The movement to end genital cutting is spreading in Senegal at a quickening pace through the very ties of family and ethnicity that used to entrench it. And a practice once seen as an immutable part of a girl’s life in many ethnic groups and African nations is ebbing, though rarely at the pace or with the organized drive found in Senegal.

A young woman holds up a sign that advocates the abandonment of circumcision as Senegalese gather for a panel discussion and celebration the day before an abandonment ceremony in the village of Niaming, in southern Senegal's Kolda region, May 28, 2011. (Credit: Lynsey Addario for The New York Times)

Specifically, Tostan, which means “breakthrough” in Wolof, has pioneered an education program on the danger of FGM for the health of young girls. At the same time, they are careful not to “denounce it as barbaric as Western activists have been prone to do.” So, they are being respectful of culture — while also educating people on the topic.

The method Tostan uses to build the movement to end FGC is through a collective commitment. Tostan encourages entire villages to become educated on the risks of the practice, and then come together to make a commitment to end the practice. The collective pledge and concept of public declarations has proven to be an incredibly powerful tool for uniting villages for a common cause:

The only way, he said, was to persuade villages whose young people intermarried to abandon the practice simultaneously — the defining idea for Tostan. “Even though our villages seem small, behind each village are many other villages,” Mr. Diawara said in an interview.

So Mr. Diawara, 77, visited the 10 intermarrying villages of his extended family. He won over the village chiefs and convinced imams that there was no religious requirement for cutting, which predates Islam by centuries. He was tactful, never using the term “female genital mutilation,” but he explained its consequences. At his family’s annual council, the villages agreed to give up the tradition and in 1998 held what is believed to have been Africa’s first collective abandonment.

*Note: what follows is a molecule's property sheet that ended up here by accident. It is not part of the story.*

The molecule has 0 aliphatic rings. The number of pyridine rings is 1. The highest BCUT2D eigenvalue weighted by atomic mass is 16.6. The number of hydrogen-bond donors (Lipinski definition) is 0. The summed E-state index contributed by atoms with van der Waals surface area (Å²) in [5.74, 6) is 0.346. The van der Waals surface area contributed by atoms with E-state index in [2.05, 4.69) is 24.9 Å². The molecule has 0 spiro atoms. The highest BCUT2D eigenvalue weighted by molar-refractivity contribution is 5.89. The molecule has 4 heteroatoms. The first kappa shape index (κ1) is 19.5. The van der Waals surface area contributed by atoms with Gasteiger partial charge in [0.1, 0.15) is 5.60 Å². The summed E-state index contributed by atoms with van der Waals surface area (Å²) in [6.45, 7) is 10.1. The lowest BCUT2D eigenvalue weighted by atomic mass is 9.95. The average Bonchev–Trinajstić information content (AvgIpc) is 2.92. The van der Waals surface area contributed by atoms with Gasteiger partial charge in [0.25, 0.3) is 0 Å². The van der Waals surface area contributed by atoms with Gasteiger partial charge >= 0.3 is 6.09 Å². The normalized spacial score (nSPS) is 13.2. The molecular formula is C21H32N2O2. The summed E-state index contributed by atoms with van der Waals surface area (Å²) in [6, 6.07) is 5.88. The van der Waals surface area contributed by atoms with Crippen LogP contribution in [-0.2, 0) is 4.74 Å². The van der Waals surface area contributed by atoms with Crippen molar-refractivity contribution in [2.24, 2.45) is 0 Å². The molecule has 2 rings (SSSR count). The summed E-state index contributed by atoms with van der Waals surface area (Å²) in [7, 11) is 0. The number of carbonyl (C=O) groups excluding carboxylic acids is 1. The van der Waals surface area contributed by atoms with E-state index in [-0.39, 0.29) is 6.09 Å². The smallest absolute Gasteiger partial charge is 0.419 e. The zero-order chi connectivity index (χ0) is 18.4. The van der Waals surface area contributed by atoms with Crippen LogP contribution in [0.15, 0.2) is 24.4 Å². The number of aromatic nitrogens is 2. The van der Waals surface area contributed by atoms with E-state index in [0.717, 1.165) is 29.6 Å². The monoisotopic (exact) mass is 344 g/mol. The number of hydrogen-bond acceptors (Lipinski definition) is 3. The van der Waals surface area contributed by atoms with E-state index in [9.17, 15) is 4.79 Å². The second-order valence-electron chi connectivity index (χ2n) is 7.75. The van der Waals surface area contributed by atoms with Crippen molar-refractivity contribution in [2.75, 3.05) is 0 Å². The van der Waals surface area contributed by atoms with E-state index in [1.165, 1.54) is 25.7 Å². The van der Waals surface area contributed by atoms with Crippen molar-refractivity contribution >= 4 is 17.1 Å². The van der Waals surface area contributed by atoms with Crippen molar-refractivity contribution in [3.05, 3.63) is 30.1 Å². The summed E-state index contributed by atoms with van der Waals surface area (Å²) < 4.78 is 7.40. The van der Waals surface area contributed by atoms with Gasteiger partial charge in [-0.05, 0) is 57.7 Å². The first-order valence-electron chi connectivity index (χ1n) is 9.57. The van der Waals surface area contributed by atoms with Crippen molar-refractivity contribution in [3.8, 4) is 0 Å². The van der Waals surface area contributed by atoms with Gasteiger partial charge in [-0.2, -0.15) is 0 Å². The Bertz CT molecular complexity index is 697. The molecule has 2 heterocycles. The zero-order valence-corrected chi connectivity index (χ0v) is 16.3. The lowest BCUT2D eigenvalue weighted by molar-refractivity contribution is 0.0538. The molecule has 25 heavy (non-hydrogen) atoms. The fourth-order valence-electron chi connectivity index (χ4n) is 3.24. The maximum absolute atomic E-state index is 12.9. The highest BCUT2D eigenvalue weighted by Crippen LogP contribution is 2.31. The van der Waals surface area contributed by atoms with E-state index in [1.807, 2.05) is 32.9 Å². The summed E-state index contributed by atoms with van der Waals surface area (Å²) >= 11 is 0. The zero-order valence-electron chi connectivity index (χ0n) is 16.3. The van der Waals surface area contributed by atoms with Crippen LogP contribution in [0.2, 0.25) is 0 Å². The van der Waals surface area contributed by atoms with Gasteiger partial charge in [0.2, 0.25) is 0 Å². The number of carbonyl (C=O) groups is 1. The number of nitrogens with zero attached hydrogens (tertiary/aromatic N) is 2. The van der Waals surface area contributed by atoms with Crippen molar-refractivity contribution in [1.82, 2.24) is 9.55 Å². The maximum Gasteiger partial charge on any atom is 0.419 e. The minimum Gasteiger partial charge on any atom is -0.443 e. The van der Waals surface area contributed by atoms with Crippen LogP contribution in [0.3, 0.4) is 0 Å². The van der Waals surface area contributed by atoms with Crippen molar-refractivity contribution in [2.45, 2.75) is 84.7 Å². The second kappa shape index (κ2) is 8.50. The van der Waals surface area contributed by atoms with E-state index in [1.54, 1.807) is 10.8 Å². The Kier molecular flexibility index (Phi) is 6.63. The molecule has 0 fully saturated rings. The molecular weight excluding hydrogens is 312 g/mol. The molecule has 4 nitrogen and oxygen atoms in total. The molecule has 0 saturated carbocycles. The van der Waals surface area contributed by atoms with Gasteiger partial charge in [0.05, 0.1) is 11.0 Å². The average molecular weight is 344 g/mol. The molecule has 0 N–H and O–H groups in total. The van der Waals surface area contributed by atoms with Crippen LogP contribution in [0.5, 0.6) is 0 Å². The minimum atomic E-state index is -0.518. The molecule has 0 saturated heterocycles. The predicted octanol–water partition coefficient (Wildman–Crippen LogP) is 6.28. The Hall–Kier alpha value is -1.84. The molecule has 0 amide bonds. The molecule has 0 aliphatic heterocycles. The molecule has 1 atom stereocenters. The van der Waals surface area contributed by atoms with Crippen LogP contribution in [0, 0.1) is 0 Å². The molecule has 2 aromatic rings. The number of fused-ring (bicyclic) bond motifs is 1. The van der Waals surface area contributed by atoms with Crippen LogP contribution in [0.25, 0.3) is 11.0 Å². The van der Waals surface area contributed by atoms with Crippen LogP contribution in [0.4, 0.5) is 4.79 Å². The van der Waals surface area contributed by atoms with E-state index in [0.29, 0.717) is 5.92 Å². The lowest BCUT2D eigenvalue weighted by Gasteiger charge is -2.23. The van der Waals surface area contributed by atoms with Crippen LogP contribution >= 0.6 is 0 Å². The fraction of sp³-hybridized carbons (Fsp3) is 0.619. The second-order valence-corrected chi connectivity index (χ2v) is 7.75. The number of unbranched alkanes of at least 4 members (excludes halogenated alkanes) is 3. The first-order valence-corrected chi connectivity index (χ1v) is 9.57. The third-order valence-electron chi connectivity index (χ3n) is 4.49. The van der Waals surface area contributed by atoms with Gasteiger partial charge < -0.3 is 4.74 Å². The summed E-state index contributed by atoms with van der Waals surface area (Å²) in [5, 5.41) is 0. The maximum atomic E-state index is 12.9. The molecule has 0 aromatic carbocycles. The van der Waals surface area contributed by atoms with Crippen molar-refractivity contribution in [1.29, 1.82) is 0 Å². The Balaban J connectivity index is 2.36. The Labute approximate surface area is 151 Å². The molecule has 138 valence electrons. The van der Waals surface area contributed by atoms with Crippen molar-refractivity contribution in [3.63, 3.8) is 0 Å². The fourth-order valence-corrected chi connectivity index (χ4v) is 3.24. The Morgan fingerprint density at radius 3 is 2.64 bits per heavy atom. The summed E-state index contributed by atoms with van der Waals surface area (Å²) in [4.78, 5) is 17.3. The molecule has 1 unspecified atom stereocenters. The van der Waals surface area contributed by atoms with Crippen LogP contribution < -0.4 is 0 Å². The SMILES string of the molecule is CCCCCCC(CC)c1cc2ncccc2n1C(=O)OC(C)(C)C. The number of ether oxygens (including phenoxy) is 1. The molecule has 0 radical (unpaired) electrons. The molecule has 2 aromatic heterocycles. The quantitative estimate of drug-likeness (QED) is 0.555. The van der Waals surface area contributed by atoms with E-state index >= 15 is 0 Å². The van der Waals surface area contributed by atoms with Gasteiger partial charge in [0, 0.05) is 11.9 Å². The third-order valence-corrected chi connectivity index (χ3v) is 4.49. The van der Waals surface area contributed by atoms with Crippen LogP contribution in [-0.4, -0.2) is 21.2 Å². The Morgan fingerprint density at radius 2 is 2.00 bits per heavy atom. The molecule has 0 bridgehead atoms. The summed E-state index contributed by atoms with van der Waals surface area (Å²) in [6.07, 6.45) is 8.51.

This deeply inspiring movement has proved to me that culture is not static– things can change significantly in just one generation. Of course, we must continue to respect cultural diversity worldwide. Cultural relativism still remains an important lens to view social issues, but we also cannot use that as justification for what we know to be basic human rights. It’s a thorny path fraught with difficult questions, but we must navigate it if we are to make progress on women’s rights.

What are your thoughts on cultural relativism and women’s rights? You can also join the discussion through GAB’s blog posts in the series here and here.

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2 Responses to Cultural Relativism and women’s rights: ending FGC in Senegal

  1. tatiana says: